In this series of articles, we shed light on the many (sometimes surprising) physical symptoms of stress and anxiety.
Stress and anxiety can lead to a host of physical symptoms, many of which are easily mistaken for serious illnesses. This in turn can lead to additional stress and anxiety, potentially worsening physical symptoms in a vicious self-reinforcing cycle.
Of all the possible physical symptoms of stress and anxiety, chest pain is one of the most troubling due to its association with heart attacks. Understanding your chest pain will help you find symptom relief, as well as recognize non-cardiac (i.e. anxiety-induced) from cardiac chest pain.
Symptoms of Anxiety-Induced Chest Pain
Symptoms can vary a great deal from person to person, and from occurrence to occurrence. They may occur in one spot persistently, or they may migrate. Sometimes they are accompanied by other anxiety sensations, and sometimes not. The pain is often described as a:
- stabbing pressure
- dull ache
- burning sensation
- shooting pain
- sharp pain
Anxiety-Induced or Heart Condition/Heart Attack?
Here are the key differences between anxiety chest pain and pain due to heart conditions and heart attack:
- Anxiety chest pain typically occurs while resting, whereas cardiac chest pain typically occurs while or is exacerbated by being active.
- Anxiety chest pain often appears quickly and then fades rapidly (3 – 10 min), whereas cardiac chest pain often starts slowly and builds in intensity.
- Anxiety chest pain is often described as being sharp/stabbing, whereas cardiac chest pain is often described as a heavy pressure (e.g. elephant sitting on your chest).
- Anxiety chest pain typically stays within the chest, whereas cardiac chest pain often moves to other areas such as arm, shoulder or jaw.
If you are experiencing frequent chest pain and it is causing you concern, the most important first step is to visit your doctor and rule out any heart conditions. You must be confident that your heart is healthy to overcome non-cardiac chest pin. Any uncertainty as to the source of your chest pain will only become an additional source of anxiety, likely worsening your symptoms.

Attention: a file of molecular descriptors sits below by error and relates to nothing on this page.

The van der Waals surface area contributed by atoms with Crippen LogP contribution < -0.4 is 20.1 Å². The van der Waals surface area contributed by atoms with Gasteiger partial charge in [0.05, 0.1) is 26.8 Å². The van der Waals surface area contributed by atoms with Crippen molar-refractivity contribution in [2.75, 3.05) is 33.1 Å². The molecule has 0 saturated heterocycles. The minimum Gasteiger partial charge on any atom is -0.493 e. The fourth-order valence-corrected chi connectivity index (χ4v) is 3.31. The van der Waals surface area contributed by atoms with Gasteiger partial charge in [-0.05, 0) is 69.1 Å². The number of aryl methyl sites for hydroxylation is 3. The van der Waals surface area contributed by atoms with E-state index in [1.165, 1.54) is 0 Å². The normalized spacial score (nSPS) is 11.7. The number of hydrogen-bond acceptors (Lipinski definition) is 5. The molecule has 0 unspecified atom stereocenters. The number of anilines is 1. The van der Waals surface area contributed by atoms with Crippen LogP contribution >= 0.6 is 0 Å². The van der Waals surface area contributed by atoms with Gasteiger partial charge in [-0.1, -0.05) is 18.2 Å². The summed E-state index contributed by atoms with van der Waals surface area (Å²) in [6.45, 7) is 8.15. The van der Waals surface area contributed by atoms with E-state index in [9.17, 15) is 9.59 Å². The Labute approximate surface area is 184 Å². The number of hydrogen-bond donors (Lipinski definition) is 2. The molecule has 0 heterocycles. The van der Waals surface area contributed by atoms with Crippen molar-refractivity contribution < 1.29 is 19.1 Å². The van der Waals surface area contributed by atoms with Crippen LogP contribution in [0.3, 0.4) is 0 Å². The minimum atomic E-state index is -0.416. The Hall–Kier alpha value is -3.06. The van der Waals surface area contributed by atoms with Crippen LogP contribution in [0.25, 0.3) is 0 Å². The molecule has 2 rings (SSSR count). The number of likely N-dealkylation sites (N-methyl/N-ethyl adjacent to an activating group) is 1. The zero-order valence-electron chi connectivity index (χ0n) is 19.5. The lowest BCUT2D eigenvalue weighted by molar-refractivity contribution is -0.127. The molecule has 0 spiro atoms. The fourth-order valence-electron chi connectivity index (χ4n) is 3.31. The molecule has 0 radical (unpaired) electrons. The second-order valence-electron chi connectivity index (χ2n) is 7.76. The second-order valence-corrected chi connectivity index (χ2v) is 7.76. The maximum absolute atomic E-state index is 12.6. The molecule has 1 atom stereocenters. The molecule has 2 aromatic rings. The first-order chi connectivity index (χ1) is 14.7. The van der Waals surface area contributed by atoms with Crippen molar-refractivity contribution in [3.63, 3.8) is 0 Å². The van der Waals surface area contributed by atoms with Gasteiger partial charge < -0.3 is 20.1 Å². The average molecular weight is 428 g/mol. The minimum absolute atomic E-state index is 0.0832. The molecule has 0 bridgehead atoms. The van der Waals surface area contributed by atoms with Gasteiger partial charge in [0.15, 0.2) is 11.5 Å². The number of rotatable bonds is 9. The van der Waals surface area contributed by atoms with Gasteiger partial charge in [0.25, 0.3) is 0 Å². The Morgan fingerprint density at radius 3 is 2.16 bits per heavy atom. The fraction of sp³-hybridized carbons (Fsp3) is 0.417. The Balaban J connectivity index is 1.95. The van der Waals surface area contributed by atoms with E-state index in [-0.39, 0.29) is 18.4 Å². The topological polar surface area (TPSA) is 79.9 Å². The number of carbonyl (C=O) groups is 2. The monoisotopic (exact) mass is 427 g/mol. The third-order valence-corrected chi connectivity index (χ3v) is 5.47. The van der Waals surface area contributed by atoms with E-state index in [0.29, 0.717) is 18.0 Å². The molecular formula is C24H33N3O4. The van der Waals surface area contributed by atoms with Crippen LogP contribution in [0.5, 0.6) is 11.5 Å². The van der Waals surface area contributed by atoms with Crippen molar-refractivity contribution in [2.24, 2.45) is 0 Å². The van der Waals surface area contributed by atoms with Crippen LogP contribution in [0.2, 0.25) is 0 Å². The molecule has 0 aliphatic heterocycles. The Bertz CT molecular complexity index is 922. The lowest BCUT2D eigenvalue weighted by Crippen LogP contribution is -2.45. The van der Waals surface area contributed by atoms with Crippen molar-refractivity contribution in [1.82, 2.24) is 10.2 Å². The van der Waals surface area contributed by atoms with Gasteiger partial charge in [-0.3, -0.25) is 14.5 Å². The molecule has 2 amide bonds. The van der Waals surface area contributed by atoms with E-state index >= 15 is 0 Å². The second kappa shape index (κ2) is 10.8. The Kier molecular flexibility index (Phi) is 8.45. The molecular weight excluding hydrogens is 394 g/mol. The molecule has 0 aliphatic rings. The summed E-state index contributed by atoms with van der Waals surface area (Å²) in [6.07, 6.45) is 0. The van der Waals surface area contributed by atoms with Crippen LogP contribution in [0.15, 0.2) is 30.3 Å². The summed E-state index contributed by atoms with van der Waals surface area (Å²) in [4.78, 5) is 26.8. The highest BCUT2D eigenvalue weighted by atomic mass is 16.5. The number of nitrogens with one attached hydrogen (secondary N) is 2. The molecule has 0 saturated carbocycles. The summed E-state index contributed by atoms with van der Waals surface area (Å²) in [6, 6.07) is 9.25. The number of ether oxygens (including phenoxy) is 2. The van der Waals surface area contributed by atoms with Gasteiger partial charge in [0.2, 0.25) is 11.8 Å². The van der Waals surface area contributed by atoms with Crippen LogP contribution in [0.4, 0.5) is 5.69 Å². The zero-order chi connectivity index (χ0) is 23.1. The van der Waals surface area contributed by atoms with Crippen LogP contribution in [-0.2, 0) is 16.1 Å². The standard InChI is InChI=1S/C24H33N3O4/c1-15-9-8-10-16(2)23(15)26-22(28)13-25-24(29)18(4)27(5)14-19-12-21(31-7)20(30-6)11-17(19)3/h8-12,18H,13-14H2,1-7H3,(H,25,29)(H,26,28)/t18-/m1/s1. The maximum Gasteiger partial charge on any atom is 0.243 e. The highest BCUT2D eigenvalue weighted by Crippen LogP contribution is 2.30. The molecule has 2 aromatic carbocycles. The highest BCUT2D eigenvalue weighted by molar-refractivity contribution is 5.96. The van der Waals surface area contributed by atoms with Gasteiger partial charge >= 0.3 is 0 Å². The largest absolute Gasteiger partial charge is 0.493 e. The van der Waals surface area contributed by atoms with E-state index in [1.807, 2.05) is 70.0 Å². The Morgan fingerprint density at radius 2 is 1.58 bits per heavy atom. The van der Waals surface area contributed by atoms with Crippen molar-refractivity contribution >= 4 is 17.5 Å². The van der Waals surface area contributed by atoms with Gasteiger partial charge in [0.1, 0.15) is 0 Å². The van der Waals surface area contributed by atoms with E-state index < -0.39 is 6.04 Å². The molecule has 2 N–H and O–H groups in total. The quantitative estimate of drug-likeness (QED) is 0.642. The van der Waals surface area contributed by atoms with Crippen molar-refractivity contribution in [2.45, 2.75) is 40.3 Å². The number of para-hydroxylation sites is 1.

After learning from your doctor that your heart is healthy, symptoms should begin to recede gradually. It can take days, weeks and sometimes even months for recurring episodes to subside . The key at this stage is to disengage from thoughts about chest pain – the less attention you pay, the faster they will go away.
Further steps can be taken to reduce levels of stress and anxiety, helping bring your symptoms under control and preventing recurrence.
- Exercise (particularly aerobic exercise) has been shown repeatedly in studies to reduce levels of stress and anxiety.
- Meditation is a reliable and effective means to reduce stress levels and promote relaxation. Mindfulness meditation can help to increase awareness and control over thought patterns, allowing one to overcome anxiety at the root of the issue.
- Medication may be helpful for some individuals in the sort-term, however it is generally a poor long-term solution due to side effects and risk of dependency, tolerance and withdrawal upon cessation.
Finally, if you are experiencing non-cardiac chest pain know that you are not alone. In one study out of Northern Ireland, 58.7% of all chest pain presentations at an emergency department resulted in a non-cardiac diagnosis. This is extremely common, having affected even the author of this article. Understanding the nature of this type of chest pain will help ease your mind when experiencing it. In time, you may find you rarely if ever experience these sensations anymore.